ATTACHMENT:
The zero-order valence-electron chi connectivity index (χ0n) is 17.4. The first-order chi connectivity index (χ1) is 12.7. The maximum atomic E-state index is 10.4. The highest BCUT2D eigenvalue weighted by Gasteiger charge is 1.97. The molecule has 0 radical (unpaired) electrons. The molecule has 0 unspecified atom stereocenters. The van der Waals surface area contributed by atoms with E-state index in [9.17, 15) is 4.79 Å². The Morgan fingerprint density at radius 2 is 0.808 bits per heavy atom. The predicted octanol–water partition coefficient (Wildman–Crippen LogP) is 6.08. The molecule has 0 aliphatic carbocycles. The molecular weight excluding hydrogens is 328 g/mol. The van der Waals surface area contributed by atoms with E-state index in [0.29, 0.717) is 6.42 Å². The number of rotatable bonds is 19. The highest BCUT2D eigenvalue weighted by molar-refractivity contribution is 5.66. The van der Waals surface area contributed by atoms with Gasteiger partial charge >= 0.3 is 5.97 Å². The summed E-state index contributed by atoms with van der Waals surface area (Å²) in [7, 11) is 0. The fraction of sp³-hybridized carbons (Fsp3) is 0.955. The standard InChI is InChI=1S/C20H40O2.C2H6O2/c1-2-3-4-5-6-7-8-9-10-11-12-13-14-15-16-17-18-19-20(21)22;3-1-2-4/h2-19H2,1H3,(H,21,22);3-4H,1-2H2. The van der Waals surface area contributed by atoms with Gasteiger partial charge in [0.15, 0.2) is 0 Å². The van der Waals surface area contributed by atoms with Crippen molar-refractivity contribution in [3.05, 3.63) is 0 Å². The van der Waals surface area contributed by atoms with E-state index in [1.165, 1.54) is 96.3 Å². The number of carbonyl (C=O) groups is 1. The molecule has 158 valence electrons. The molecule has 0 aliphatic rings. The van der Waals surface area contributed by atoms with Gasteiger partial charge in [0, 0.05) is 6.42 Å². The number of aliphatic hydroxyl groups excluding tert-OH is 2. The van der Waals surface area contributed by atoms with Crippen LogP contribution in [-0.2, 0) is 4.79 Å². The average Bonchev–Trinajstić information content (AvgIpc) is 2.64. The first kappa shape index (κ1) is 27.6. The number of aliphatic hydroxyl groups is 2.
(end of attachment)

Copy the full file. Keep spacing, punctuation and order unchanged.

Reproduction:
The zero-order valence-electron chi connectivity index (χ0n) is 17.4. The first-order chi connectivity index (χ1) is 12.7. The maximum atomic E-state index is 10.4. The highest BCUT2D eigenvalue weighted by Gasteiger charge is 1.97. The molecule has 0 radical (unpaired) electrons. The molecule has 0 unspecified atom stereocenters. The van der Waals surface area contributed by atoms with E-state index in [9.17, 15) is 4.79 Å². The Morgan fingerprint density at radius 2 is 0.808 bits per heavy atom. The predicted octanol–water partition coefficient (Wildman–Crippen LogP) is 6.08. The molecule has 0 aliphatic carbocycles. The molecular weight excluding hydrogens is 328 g/mol. The van der Waals surface area contributed by atoms with E-state index in [0.29, 0.717) is 6.42 Å². The number of rotatable bonds is 19. The highest BCUT2D eigenvalue weighted by molar-refractivity contribution is 5.66. The van der Waals surface area contributed by atoms with Gasteiger partial charge >= 0.3 is 5.97 Å². The summed E-state index contributed by atoms with van der Waals surface area (Å²) in [7, 11) is 0. The fraction of sp³-hybridized carbons (Fsp3) is 0.955. The standard InChI is InChI=1S/C20H40O2.C2H6O2/c1-2-3-4-5-6-7-8-9-10-11-12-13-14-15-16-17-18-19-20(21)22;3-1-2-4/h2-19H2,1H3,(H,21,22);3-4H,1-2H2. The van der Waals surface area contributed by atoms with Gasteiger partial charge in [0.15, 0.2) is 0 Å². The van der Waals surface area contributed by atoms with Crippen molar-refractivity contribution in [3.05, 3.63) is 0 Å². The van der Waals surface area contributed by atoms with E-state index in [1.165, 1.54) is 96.3 Å². The number of carbonyl (C=O) groups is 1. The molecule has 158 valence electrons. The molecule has 0 aliphatic rings. The van der Waals surface area contributed by atoms with Gasteiger partial charge in [0, 0.05) is 6.42 Å². The number of aliphatic hydroxyl groups excluding tert-OH is 2. The van der Waals surface area contributed by atoms with Crippen LogP contribution in [-0.2, 0) is 4.79 Å². The average Bonchev–Trinajstić information content (AvgIpc) is 2.64. The first kappa shape index (κ1) is 27.6. The number of aliphatic hydroxyl groups is 2.